Participants interacted with the machine solely through their body presence in front of the small camera in the installation. The lack of any other physical inputs (e.g., buttons, touchscreens, etc.) was intentional, in an attempt to facilitate a feeling of extendedness between the physical human body and the machine. Entering a small, curtained room, the participant is in an instant surrounded with the immersive projection visuals and sounds of the machine, which are meant to represent the machine not only as an avatar, but also as part of the space itself. By moving their own body, they move the body of the improvisation machine (manifested via the reacting sounds and visuals), and become an extension of the space.

Through this experience, I realized that physical immersion [1] could be used as an effective means to achieve the feeling of extendedness between man and machine. Certainly, this is not the only way [2] but has been one that I continued to develop in my subsequent work. In the case of aiya meets self, the participant occupies both a physical space (the room itself) and a virtual space (the invisible detection mechanism of their body from the camera) with the machine. As noted by Ryan, the participant’s physical body can actually reinforce the effect of immersion when their physical actions make a perceivable effect on the virtual world (Ryan, 1999). In fact, this is an aspect used by VR developers to reconcile immersion and interactivity. When the physical body of the participant in aiya meets self coordinates with the virtual elements in the digital space, the feeling of extendedness can be reinforced between man and machine. The main factor that determines the effectiveness of this is the transparency in the mappings between physical action and virtual (re)action.

The one-on-one setting and interaction design of the installation also contributed to the machine's appearance as something in between a distinct entity with which to improvise and an instrument that would react to the movements of the participants. The main factors influencing the perception of the machine as being more like one than the other was the immediateness of the machine's reactions to the participants' movements and the clarity of the mapping between movement and machine behavior. The machine was effective in creating a sense of immediateness from the participants' actions, however, the machine did not provide much transparency, resulting in the perception of the machine as more of a hybrid between instrument and improvisation partner.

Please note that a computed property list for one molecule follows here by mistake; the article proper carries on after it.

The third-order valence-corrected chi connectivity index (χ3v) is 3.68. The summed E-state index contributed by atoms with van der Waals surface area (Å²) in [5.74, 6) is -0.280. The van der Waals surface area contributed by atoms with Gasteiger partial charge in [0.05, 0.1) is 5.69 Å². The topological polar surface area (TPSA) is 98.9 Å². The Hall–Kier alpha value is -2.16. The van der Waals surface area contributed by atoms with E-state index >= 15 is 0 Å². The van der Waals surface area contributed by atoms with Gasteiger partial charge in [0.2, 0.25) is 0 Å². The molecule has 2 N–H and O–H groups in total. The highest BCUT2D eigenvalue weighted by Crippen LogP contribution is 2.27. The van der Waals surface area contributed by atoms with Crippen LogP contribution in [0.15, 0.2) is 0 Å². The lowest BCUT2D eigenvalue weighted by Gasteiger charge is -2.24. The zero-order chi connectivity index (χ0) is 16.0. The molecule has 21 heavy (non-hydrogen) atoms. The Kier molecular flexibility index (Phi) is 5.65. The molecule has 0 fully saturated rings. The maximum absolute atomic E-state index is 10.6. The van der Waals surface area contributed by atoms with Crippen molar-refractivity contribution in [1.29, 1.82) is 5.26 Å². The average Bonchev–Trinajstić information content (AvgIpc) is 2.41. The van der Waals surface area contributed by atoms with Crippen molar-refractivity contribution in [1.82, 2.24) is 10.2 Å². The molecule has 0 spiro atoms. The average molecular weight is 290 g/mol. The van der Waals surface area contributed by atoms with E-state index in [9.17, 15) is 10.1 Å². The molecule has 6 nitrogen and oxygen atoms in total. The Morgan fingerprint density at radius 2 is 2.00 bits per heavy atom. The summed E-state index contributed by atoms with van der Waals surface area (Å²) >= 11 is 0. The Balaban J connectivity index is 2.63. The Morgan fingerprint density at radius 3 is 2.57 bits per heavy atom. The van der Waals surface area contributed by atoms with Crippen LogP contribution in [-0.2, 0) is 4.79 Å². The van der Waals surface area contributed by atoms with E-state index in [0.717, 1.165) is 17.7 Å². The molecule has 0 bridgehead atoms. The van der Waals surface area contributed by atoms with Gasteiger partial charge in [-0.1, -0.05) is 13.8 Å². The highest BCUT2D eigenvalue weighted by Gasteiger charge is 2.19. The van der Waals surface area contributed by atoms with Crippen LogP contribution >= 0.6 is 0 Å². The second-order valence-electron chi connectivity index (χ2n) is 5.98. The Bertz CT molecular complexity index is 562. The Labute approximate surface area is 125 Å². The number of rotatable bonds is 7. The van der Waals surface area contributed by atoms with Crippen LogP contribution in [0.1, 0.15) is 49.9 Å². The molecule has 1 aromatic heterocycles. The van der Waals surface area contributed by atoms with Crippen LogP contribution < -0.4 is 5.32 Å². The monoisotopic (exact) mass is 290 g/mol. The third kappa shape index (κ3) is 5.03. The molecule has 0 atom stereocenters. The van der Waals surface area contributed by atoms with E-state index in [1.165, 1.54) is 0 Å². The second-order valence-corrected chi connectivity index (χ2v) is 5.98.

The motif of reflection appears repeatedly throughout aiya meets self, which paints a rough picture of how I had come to regard my relationship with the improvisation machine. Pipilotti Rist’s words resonate with how I felt about the machine, which she revealed in a 2019 interview with the Lousiana Museum of Modern Art: “Because the machines were made by humans too -- their character is in there, their senses are there, and when the machines produce these pictures, they become close to our inner pictures.” The improvisation machine, as much as I strived to give it its own identity, would inevitably be a form of reflection of my own inner pictures, of my own identity and signature as an improviser.

Several elements within the installation exemplify the motif of reflection:
- The bottom portion of the installation space was lined in mirror foil, where the participants could see a warbled reflection of themselves as they moved for the improvisation machine.
- The visual projections were distributed across four projectors that spanned two corner walls. Two projectors were assigned to each wall, with each projecting the same image, only in a different size (one smaller, brighter image and one larger, dimmer image, positioned crookedly in relation to each other). Each wall was a mirror image of the other.
- As the installation took place within a very small, enclosed space, the participants were essentially confronted with a giant hybrid mirror of themselves and their actions, with no space to escape the gaze of the mirror (camera). In this aiya meets self, so do the participants meet their selves.
- A separate TV displayed in the outside-facing window of the space (outside of the curtained space) also served as a form of reflection, as it displayed an itinerant view of the main installation to the participants waiting outside, showing at times the camera feed of the active participant that was moving within the space.

Video documentation of this work can be seen below:

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[1] When referring to “physical immersion,” I take Bouko’s description of immersion as one that is framed from the perspective of the participant (as opposed to an objective/external judgement) (Bouko, 2014, p. 260).

[2] For example, the keyboard I am typing this thesis on can feel like an extension of my body without necessarily being “immersive.”